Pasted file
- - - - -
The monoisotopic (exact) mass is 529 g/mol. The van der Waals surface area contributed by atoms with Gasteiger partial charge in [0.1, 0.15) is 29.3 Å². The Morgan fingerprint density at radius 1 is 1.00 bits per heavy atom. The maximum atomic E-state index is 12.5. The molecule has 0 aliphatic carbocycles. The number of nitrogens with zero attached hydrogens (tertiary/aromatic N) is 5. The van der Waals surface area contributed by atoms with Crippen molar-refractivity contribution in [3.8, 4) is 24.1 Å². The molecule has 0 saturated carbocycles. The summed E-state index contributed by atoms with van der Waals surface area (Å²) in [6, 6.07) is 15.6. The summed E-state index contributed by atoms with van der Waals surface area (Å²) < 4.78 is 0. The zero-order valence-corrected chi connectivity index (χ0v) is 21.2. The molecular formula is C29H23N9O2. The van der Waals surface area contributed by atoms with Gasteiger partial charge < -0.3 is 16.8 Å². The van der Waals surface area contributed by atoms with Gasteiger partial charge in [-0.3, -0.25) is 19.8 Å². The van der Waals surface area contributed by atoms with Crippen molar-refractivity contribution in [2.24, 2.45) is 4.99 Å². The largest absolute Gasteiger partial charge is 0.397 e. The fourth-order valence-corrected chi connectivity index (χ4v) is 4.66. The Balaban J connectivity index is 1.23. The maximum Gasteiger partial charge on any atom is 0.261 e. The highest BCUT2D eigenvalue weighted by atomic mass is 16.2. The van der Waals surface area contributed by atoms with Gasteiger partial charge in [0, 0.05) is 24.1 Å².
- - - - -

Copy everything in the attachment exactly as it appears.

The monoisotopic (exact) mass is 529 g/mol. The van der Waals surface area contributed by atoms with Gasteiger partial charge in [0.1, 0.15) is 29.3 Å². The Morgan fingerprint density at radius 1 is 1.00 bits per heavy atom. The maximum atomic E-state index is 12.5. The molecule has 0 aliphatic carbocycles. The number of nitrogens with zero attached hydrogens (tertiary/aromatic N) is 5. The van der Waals surface area contributed by atoms with Crippen molar-refractivity contribution in [3.8, 4) is 24.1 Å². The molecule has 0 saturated carbocycles. The summed E-state index contributed by atoms with van der Waals surface area (Å²) in [6, 6.07) is 15.6. The summed E-state index contributed by atoms with van der Waals surface area (Å²) < 4.78 is 0. The zero-order valence-corrected chi connectivity index (χ0v) is 21.2. The molecular formula is C29H23N9O2. The van der Waals surface area contributed by atoms with Gasteiger partial charge < -0.3 is 16.8 Å². The van der Waals surface area contributed by atoms with Gasteiger partial charge in [-0.3, -0.25) is 19.8 Å². The van der Waals surface area contributed by atoms with Crippen molar-refractivity contribution in [2.24, 2.45) is 4.99 Å². The largest absolute Gasteiger partial charge is 0.397 e. The fourth-order valence-corrected chi connectivity index (χ4v) is 4.66. The Balaban J connectivity index is 1.23. The maximum Gasteiger partial charge on any atom is 0.261 e. The highest BCUT2D eigenvalue weighted by atomic mass is 16.2. The van der Waals surface area contributed by atoms with Gasteiger partial charge in [0, 0.05) is 24.1 Å².